Tuesday, March 24, 2015

Showing up and getting real

One of the assignments we were given during my last yoga certification weekend was to figure out what we wanted to bring to the mat as a teacher.  We called it our "stand" and we had to edit it down to a single statement elevator pitch.  This wasn't an easy task for me.  I was kind of all over the map with it.

Eventually, and with a lot of help, I narrowed it down to, "I stand for aging authentically."  After we had that done, we then had to figure out where we were not living up to our stand.  Once we figured it out, we had come up with one action item that would help us correct that disconnect.

This blog entry is my action item.

This is my favorite picture of myself.  In fact, it's the photo I put on my CPT advertising flyer. This photo was taken on the last day I trained with my personal trainer, when I was at my leanest.  That was four years ago.

When this photo was taken, I could make box-jumps onto a 24" platform.  I could do step-ups and  walking lunges with a 30 pound weight in each hand.  I could fully balance while standing on a 12 pound med ball. Pretty awesome, I know.

And now to the purpose of this entry.  The part where I'm not being true to my stand.

I've gained 5 pounds since that photo was taken and I'm not happy about that.  Don't get me wrong, it doesn't keep me up at night, but when I'm working out, this is the ideal self that drives me to work hard.  So hard in fact, that I have on occasion injured myself.  As is the case right now.

8 weeks ago, with the photo in the back of my mind, I put together a very difficult training session for myself.   It was a program of heavier weights, challenging core work and plyometrics.

The day after a tough work out is always filled with soreness, but this time I knew I had done some damage.  I had unusually sharp back pain, concentrated in my lower back.

A trip to the chiropractor confirmed that I had inflamed all the ligaments attached to my sacrum.  Not a good diagnoses, for sure.  If there's one thing I've learned in my various trainings, it is the sacrum is not something you want to mess with.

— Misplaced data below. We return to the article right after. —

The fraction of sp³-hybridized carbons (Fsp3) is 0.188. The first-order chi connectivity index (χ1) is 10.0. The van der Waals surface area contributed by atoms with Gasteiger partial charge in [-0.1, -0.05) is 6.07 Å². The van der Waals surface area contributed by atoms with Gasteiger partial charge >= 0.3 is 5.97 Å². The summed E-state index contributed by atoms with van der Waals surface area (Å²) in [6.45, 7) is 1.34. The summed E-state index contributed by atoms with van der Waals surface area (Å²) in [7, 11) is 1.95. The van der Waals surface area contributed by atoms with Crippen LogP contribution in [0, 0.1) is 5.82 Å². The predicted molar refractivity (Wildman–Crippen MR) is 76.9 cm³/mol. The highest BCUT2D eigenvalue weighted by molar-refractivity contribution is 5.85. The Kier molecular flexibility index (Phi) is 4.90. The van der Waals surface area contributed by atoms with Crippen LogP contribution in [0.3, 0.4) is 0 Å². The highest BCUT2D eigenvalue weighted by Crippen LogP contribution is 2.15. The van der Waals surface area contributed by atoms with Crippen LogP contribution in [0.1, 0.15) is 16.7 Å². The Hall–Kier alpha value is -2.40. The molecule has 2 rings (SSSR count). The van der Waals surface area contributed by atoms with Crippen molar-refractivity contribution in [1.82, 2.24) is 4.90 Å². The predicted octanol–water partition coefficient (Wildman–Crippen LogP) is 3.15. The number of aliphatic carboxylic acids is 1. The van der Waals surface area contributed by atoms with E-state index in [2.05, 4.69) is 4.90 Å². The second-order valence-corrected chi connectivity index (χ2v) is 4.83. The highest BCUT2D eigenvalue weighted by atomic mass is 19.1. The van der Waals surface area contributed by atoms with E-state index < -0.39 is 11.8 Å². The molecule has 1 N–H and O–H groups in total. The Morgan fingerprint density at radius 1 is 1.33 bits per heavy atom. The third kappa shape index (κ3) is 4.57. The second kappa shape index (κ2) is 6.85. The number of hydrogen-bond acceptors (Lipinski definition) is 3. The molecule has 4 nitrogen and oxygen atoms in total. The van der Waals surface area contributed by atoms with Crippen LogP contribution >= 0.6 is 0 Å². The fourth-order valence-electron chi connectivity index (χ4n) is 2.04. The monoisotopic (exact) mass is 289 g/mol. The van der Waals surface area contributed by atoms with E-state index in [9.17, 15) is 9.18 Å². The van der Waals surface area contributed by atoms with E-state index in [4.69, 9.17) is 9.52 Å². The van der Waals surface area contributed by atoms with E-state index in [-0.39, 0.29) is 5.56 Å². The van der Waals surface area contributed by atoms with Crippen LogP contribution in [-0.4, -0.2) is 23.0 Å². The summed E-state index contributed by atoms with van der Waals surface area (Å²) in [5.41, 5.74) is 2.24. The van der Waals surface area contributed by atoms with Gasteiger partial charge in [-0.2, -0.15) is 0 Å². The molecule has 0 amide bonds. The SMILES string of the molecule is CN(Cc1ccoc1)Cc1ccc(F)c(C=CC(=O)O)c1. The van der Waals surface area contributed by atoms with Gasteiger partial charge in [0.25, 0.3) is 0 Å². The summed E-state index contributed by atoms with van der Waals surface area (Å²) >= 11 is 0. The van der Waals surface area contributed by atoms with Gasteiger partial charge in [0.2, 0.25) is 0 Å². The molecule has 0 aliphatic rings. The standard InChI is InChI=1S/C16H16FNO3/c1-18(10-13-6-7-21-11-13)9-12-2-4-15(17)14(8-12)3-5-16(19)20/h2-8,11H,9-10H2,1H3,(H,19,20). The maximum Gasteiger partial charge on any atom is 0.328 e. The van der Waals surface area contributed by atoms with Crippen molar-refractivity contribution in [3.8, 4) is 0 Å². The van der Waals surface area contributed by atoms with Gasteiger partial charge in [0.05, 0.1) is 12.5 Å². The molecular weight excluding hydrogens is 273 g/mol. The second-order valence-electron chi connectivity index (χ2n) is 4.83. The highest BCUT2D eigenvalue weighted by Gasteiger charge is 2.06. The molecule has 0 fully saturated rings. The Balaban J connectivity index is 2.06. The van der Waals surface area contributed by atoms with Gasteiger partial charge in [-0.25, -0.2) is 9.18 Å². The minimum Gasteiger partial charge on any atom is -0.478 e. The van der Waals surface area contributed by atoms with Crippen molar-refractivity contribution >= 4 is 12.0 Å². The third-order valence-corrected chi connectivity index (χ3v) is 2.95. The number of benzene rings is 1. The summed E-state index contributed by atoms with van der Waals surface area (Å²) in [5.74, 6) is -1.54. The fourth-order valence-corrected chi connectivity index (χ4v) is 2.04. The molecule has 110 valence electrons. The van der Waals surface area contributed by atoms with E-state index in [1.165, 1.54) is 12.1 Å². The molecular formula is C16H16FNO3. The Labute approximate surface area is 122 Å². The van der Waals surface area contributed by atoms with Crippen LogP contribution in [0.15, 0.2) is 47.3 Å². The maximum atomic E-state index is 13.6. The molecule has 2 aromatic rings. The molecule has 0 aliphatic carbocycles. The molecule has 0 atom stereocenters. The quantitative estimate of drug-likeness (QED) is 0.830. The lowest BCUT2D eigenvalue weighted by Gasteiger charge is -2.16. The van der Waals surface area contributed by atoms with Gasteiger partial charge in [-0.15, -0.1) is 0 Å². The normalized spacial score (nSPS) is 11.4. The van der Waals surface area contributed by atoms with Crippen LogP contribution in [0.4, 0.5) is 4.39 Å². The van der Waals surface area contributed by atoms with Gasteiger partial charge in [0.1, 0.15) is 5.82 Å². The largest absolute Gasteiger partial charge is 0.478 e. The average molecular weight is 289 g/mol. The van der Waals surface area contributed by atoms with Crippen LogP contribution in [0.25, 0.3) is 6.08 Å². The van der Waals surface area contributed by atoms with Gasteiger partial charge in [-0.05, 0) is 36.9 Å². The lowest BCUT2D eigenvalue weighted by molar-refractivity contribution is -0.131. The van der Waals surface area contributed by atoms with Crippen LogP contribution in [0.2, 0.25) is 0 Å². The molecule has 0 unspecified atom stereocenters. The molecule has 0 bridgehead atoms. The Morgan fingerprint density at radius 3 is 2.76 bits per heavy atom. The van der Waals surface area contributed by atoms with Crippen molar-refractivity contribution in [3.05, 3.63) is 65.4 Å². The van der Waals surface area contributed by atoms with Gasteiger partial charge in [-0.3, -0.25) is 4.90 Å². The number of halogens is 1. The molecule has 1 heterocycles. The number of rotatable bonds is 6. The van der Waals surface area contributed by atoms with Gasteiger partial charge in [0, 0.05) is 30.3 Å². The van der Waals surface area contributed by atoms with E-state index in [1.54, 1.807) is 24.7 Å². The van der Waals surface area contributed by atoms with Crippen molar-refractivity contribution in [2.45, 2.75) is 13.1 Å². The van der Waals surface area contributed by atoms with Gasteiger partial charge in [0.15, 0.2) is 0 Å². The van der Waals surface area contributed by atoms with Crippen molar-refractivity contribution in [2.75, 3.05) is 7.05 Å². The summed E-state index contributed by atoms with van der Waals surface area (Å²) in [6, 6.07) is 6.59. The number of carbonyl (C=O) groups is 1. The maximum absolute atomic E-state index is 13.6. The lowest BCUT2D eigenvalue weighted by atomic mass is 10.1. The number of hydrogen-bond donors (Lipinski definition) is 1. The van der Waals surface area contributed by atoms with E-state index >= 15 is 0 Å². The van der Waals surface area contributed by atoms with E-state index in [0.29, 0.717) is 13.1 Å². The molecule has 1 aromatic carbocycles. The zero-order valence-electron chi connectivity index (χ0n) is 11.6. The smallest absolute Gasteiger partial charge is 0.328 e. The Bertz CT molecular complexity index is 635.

I've been in therapy since then.  It's looking good.  I'm almost pain free but I can still feel it and I will have to be very careful for the foreseeable future.

So how does all this tie into my stand on aging authentically?

If I'm going to stand for aging authentically, I have to accept that in all probability I will never be the woman in the photo again. With each passing year, that ideal will drift further and further away.

People say that age is just a number.  And while that is a nice thought, it's most definitely a lie we tell ourselves.

I've never heard it stated better than by my friend, Jan.

Several years ago, while listening to her beautiful, statuesque daughter complain about the various parts of her body she was unhappy with, Jan suddenly couldn't listen to anymore.  She blurted out, "You're being ungrateful! It doesn't get any better than right now!  Ten years from now, you will wish you had the body you are complaining about right now!  And, twenty years from now, you will look back and wish you had the body you had ten years before!"

Such profound wisdom.

The reality is that no matter how hard I work, no matter how carefully I take care of myself, aging is a real process which will make an irreparable mark on me.  Just as today, I wish I had the body I had four years ago, four years from now I will look back with fondness on the body I have today.

Even as I keep working out and lifting, my 63 year old self will not be able to do the things that my 53 year old self can today.  At 73, even more so.

If I really stand for aging authentically, I have to be okay with that.  More than that, I have to embrace it.

If I truly believe, as I say I do, that God created human life, then I have to believe that the entire life cycle is a gift from him.   The scriptures are clear, everything God creates for his children is somehow for their benefit.  (2 Nephi 26: 24)

Maybe in the aging process I am to learn that I have an innate value that has nothing to do with how I look or feel.

Ecclesiastes 3:11 says: "He hath made everything beautiful in it's time."  Therefore, to God I am beautiful at every stage of my existence.  As a gardener, I understand this.

My garden is not beautiful only in spring.  In the winter, when the bloom fades, I see what lies underneath; the substance and architecture.

Having said all of that, I can now come to my mat ready to truly stand for what I say I stand for.

So, from this moment forward I make a promise to myself and everyone I will teach.  I will no longer wound myself chasing an ideal.  While I will always do my best to keep my body in the best shape possible, I will accept that my "best shape" is an ideal that will shift as I age.

As my bloom fades, I promise to be an example of substance and depth and to truly trust in the fact that I am beautiful "in my time."

Just for the record though, I can still balance while standing on a med ball.  :)

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